The Good and Bad of Psychology in Tech Companies

The strategic use of psychology is becoming more explicit and valued in many businesses today, whether for good…or not. Some of the implementation of psychological principles can be incredibly powerful for aspiring businesses, such as an article by Wharton professor Adam Grant extolling the virtues of “Humble Narcissism”, a mindset of being ambitious enough to aspire to greatness while humble enough to not only accept criticism but actively seek help from others. When paired with the long-established research of Carol Dweck regarding “Growth vs Fixed mindsets,” these become useful, easy understandable psychological tools to assist any aspiring corporate giant.

Even Gallup has shown the value of psychology, noting how the Nobel Prize in Economics is now going to psychologists! Between optimizing employee culture, understanding user design, and even the top “tips and tricks” for selling and client management, psychology has a wide array of positive impacts in the workplace.

However, some of the use of psychology in business practices does more than raise concerns. One of the most popular, and controversial, uses of psychology is the implementation of “persuasive design”, which is intended to manipulate users of different technologies and software. While it can certainly be implemented responsibly, the sad reality is that in many cases the use of persuasive design is to get users addicted to a platform or to manipulate them into spending large amounts of money. A common example is the inclusion of micro-transactions in video games. These are often low-value purchases of only $1, but for a small percentage of users, they can be addictive and lead to spending vast sums of money in a manner similar to gambling addiction.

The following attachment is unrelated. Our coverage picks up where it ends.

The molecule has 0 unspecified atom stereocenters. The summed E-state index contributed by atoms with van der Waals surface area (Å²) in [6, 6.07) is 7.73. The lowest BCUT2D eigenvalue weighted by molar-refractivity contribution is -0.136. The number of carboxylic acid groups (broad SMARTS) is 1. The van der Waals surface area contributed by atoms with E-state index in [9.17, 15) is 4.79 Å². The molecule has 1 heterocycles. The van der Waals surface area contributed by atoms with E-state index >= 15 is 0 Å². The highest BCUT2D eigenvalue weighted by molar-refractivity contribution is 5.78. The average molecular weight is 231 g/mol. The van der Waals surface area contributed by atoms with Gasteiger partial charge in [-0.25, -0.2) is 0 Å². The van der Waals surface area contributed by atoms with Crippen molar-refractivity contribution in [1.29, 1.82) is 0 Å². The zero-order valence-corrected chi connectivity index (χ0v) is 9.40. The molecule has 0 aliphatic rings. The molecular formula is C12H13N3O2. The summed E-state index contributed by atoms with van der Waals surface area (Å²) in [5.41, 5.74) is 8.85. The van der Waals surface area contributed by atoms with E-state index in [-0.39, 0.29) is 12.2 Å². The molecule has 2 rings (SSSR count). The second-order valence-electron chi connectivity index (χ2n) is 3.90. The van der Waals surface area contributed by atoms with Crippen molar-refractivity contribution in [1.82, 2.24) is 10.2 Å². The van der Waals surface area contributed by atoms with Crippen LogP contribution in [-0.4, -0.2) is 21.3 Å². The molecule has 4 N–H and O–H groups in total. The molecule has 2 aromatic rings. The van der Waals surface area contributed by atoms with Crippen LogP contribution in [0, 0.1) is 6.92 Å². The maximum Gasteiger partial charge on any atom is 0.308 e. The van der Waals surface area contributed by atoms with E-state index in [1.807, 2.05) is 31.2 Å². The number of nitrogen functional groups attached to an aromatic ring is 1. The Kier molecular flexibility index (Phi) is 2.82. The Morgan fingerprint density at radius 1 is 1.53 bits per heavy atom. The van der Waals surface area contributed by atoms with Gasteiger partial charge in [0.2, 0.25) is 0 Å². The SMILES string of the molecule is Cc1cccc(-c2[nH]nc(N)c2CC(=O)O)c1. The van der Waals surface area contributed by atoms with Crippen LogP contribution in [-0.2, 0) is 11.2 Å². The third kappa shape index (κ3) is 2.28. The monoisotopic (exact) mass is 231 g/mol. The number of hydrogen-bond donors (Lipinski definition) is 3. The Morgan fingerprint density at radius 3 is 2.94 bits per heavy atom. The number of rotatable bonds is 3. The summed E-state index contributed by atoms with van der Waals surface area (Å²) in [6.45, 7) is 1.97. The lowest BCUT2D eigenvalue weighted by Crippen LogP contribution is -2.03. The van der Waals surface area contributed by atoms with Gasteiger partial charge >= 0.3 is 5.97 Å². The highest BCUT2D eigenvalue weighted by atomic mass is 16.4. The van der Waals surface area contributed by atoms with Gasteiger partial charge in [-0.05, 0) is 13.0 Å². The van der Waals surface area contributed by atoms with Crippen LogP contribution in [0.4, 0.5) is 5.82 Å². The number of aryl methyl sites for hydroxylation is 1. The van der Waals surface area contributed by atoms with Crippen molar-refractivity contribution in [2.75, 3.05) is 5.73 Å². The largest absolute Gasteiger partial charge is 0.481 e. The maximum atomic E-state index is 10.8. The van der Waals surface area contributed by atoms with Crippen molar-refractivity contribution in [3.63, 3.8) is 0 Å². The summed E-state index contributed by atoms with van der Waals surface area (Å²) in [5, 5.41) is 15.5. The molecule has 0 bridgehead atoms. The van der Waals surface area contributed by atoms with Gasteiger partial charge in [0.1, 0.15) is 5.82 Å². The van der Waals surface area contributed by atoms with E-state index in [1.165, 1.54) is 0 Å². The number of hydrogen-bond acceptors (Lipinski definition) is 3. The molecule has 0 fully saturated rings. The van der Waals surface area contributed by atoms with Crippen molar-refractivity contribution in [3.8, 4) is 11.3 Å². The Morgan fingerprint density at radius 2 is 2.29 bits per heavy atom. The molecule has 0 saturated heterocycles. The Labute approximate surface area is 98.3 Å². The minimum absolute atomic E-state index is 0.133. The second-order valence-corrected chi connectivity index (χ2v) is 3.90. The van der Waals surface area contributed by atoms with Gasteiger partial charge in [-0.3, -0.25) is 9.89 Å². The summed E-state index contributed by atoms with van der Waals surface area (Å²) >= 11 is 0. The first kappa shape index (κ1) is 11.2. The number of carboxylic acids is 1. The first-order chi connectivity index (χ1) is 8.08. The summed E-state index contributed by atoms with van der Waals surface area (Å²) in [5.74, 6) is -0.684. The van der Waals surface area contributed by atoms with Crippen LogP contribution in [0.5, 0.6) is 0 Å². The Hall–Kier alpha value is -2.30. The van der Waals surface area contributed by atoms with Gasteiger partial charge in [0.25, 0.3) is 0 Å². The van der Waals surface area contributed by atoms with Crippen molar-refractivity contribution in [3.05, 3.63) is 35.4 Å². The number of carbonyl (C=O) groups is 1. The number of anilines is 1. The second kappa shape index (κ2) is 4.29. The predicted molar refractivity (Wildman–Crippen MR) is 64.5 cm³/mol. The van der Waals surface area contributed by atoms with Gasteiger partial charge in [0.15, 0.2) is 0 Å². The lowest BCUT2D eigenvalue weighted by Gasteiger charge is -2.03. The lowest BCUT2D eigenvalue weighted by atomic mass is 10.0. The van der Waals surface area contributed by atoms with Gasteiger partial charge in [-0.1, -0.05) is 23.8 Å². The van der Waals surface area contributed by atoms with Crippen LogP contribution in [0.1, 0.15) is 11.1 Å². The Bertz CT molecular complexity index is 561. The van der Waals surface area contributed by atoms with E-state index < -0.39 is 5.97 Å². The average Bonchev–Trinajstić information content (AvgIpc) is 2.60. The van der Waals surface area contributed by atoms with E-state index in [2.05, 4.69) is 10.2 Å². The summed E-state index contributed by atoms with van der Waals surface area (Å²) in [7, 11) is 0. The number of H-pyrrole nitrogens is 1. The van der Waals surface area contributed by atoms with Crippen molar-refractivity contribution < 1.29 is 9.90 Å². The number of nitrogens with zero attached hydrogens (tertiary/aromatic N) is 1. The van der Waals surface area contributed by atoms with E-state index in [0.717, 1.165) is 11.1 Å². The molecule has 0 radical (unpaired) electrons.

It becomes important to balance the good and evils of psychology with responsible implementation and a strong foundation of ethics. Having an internal industrial psychologist or an external I/O consultant can help companies optimize performance the right way, without getting entangled in the minefield of ethical issues that come with the territory.